TIM WILDMON: Unease found everywhere

By Tim Wildmon

According to Reuters: “Nearly 15 percent of people worldwide believe the world will end during their lifetime and 10 percent think the Mayan calendar could signify it will happen in 2012, according to a new poll.”
I wonder if this percentage is any different than any other time in history. Early Christians thought Jesus Christ was returning in their lifetime and that would be “the end of the world.” My guess is the Mayans ran out of ink or chalk or whatever they used. Or, perhaps, they got bored with the whole calendar thing and started sacrificing animals instead. A lot of folks thought Adolf Hitler was the antichrist and that World War II was going to be “the end of the world.”
I am one who subscribes to the biblical pronouncement that one day Jesus Christ will return to earth physically, and only God knows when that will be. There are a lot of “red letters” – and a lot of mystery – in Matthew 24 which is headlined: “Signs of the End of the Age” in my Bible. I will quote a few verses. Again, these are the words of Jesus, “At that time the sign of the Son of Man (Jesus) will appear in the sky, and all the nations of the earth will mourn. They will see the Son of Man coming on the clouds of the sky, and with power and great glory. And he will send his angels with a loud trumpet call, and they will gather his elect from the four winds, from one end of the heavens to the other…No one knows about that day or hour, not even the angels in heaven, nor the Son, but only the Father” (vv. 30, 31, 36).
So, if Jesus said even He did not know when the “end of the age” would occur, why did Harold Camping think he could possibly know the “day or the hour”?
This is not to diminish the reality that there will one day be a final day of earth as we know it – otherwise Jesus would not have spent the time He did talking about it – however we can only know the signs of the times, not the exact day.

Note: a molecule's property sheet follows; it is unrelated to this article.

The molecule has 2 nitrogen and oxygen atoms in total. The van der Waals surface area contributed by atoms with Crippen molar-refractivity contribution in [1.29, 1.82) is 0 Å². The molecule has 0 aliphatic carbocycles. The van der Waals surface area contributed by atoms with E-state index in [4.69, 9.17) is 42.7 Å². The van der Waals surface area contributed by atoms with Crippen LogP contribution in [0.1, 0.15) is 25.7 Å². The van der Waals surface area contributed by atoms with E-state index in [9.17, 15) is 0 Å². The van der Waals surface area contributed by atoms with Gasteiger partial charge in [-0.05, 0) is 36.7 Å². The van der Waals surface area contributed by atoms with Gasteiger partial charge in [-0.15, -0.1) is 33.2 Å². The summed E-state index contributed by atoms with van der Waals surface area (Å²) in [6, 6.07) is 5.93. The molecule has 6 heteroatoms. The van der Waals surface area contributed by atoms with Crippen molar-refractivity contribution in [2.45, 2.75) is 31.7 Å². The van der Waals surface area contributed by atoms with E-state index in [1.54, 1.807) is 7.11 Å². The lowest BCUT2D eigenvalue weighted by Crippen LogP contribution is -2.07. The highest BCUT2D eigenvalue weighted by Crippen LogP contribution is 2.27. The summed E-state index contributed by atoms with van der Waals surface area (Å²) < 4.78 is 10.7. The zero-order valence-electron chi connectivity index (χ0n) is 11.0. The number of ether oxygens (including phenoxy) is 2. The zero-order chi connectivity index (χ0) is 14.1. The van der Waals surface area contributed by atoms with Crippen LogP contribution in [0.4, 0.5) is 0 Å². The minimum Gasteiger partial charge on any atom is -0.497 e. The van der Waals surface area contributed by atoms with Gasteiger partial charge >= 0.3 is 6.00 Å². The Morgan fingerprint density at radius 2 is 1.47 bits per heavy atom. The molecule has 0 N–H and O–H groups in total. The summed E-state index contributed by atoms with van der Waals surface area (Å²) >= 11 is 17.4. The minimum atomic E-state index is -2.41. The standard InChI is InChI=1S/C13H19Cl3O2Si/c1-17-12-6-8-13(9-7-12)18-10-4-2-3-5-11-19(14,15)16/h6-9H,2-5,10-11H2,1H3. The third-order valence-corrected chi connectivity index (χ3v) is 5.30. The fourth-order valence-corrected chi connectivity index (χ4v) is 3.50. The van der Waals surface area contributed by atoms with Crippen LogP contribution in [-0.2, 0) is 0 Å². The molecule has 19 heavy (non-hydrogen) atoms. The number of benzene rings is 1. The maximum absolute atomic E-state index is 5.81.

I am writing here, of course, about the Christian teaching of what will someday happen, which is probably what most of you reading this subscribe to. At least, you subscribe to the basic idea that Jesus will come back to earth one day. It’s hard to squeeze an allegory out of these descriptive words of Jesus, in my view.
Regardless of what people feel about the end of the world, there seems to be a general uneasiness and uncertainty about the future among people I talk to in person and on the radio. And the message of political and economic volatility, I believe, can be heard when you listen to commentators both here and internationally. These people do not come at these questions with a biblical worldview, but they are saying and writing things that seem to line up with what the scriptures say nonetheless.
I personally believe we are on the brink of worldwide economic collapse. I hope I’m wrong. Europe is already starting to crumble. As for America, the debt our federal government is piling up is a ticking time bomb that will soon bring our proud country to its knees, should that debt continue to grow.
Even with all this potential trouble ahead, I find solace and peace in knowing that God will one day send Jesus back to earth to gather His servants.
This is His promise.
Community columnist Tim Wildmon is a Lee County resident. He is president of the American Family Association, but the column represents his personal opinion unless otherwise noted. Contact him at twildmon@afa.net.

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